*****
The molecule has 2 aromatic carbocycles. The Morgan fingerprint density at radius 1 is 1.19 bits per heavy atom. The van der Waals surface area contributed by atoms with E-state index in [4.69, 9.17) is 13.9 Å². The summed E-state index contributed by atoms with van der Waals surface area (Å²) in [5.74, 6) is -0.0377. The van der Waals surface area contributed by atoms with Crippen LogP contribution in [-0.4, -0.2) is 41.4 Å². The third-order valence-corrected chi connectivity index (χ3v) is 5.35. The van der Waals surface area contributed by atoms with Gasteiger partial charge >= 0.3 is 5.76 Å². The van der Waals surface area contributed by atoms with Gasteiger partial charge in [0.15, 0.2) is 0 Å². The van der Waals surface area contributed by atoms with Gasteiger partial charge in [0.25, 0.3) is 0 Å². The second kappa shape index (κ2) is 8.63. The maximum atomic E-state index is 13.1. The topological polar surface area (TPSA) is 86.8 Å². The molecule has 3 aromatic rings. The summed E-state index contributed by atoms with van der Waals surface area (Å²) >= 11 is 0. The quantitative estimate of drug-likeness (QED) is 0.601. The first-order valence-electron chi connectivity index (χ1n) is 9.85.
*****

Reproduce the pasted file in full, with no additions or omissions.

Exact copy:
The molecule has 2 aromatic carbocycles. The Morgan fingerprint density at radius 1 is 1.19 bits per heavy atom. The van der Waals surface area contributed by atoms with E-state index in [4.69, 9.17) is 13.9 Å². The summed E-state index contributed by atoms with van der Waals surface area (Å²) in [5.74, 6) is -0.0377. The van der Waals surface area contributed by atoms with Crippen LogP contribution in [-0.4, -0.2) is 41.4 Å². The third-order valence-corrected chi connectivity index (χ3v) is 5.35. The van der Waals surface area contributed by atoms with Gasteiger partial charge >= 0.3 is 5.76 Å². The van der Waals surface area contributed by atoms with Gasteiger partial charge in [0.15, 0.2) is 0 Å². The van der Waals surface area contributed by atoms with Gasteiger partial charge in [0.25, 0.3) is 0 Å². The second kappa shape index (κ2) is 8.63. The maximum atomic E-state index is 13.1. The topological polar surface area (TPSA) is 86.8 Å². The molecule has 3 aromatic rings. The summed E-state index contributed by atoms with van der Waals surface area (Å²) >= 11 is 0. The quantitative estimate of drug-likeness (QED) is 0.601. The first-order valence-electron chi connectivity index (χ1n) is 9.85.